Another guy in Zimbabwe was proclaiming the divinity of the mosquito showing off bites as some sort of holy stigmata, until a small outbreak of malaria and encephalitis broke out in the region quickly putting the kibosh on that religion. The “Holy Order of Erythromycin and Quinine” soon started up after this and garnered many converts.

When the month was up, God, swinging in His hammock, flipping through his Franklin day planner, realizing that He had to go back, was just a little bit sad. He knew everything that was going on. I mean, He was omniscient, how could He NOT know? He tossed His clothes into His designer Ralph Lauren suitcase on wheels with an extra long handle, monogrammed with His initials: “G”.

He tossed His flip flops – gifts from Jesus long ago – into his bag. They were still gritty with some moist beach sand on them. He went back and when He did take His rightful place as the ruler of everything, things on the planet Earth began to return to normal. Unfortunately.

Soon – too soon in fact – the old prejudices and bigotries flitted back like they had been on vacation too. Soon enough, Muslims started hating Christians again. Christians started hated Muslims. And they both started hating the Jews. Everything was back to normal.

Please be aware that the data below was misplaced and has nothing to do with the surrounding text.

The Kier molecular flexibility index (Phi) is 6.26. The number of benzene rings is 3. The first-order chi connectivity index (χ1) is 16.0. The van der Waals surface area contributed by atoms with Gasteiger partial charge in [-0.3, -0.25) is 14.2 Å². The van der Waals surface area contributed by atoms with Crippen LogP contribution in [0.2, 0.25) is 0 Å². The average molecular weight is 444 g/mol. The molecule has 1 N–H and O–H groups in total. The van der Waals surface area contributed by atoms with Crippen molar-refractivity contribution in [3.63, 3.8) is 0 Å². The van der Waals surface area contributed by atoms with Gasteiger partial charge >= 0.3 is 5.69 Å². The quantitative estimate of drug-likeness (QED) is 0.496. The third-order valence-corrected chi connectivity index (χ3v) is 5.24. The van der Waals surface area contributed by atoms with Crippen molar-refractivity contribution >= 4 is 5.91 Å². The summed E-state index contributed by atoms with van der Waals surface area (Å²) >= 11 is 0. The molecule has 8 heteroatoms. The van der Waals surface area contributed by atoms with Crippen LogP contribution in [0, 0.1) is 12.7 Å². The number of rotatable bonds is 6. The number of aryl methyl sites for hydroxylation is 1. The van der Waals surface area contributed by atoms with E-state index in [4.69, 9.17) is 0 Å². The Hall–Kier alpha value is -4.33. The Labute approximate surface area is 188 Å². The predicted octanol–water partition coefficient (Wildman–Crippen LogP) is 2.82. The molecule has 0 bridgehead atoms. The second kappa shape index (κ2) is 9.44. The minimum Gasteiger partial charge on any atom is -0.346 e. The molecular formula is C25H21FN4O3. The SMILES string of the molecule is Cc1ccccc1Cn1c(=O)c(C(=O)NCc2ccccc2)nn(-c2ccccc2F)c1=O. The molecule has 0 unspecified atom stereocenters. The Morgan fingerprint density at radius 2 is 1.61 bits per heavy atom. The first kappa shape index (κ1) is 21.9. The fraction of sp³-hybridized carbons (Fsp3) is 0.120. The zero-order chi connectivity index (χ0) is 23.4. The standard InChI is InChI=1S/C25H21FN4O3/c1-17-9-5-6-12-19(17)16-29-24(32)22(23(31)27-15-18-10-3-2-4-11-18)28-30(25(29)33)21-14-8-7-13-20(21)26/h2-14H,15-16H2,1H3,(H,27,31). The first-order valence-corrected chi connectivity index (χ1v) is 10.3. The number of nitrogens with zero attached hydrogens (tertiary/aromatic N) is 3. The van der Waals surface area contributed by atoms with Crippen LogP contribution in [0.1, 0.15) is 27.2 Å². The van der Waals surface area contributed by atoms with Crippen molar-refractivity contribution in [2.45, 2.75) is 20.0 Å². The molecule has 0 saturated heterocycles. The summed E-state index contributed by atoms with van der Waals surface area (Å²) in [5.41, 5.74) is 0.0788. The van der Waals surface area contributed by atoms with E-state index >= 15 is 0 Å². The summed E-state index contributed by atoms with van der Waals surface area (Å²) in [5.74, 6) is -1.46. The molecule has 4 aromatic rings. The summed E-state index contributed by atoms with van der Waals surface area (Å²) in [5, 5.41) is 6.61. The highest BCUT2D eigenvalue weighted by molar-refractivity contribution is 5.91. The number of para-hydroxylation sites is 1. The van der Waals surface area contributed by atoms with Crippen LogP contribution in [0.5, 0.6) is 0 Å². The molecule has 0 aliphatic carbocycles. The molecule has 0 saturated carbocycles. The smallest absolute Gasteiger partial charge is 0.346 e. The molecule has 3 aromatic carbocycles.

God booted up his laptop and listened to His voicemail: “You have 7,653,432,433 voicemails” the automated voice said. He just hit star-forward-426 on the phone buttons and forwarded them straight to hell. (Hell as a repository for voicemail was one of God’s best ideas, He thought, as He pressed the buttons.)

He popped a couple of aspirin as He already had a headache. He looked at the Great Calendar of Things hanging on His wall and wondered how He could ever make it through the next eternity. He counted the millennia until early retirement. It was so close He could taste it. Just for kicks, he pulled out the Book of Revelations and started thumbing through it, giggling as he did.

“Yeah,” He said aloud to Himself, “Not too much longer now.”

M C Biegner

Sunday, January 01, 2006

POEM - On A Winter Morning

On a Winter Morning
The Sky turns into bleach
And blanches great branches
Which gives the hemlocks sagging limbs -
And grays the tops of houses like old heads -
And stiffens everything
With hardened compact snow –
So flat and wide yet so wild
Where does all that color go?

Pale, shadowless light that
Becomes a single finger
On the lips of a mother-
This holy shhhhh to a child,
Where does all that crying go?

Somewhere beneath this hardness
Hides the deepest green of youth.
Somewhere beneath the missing
Things, lies the softest truth.

M C Biegner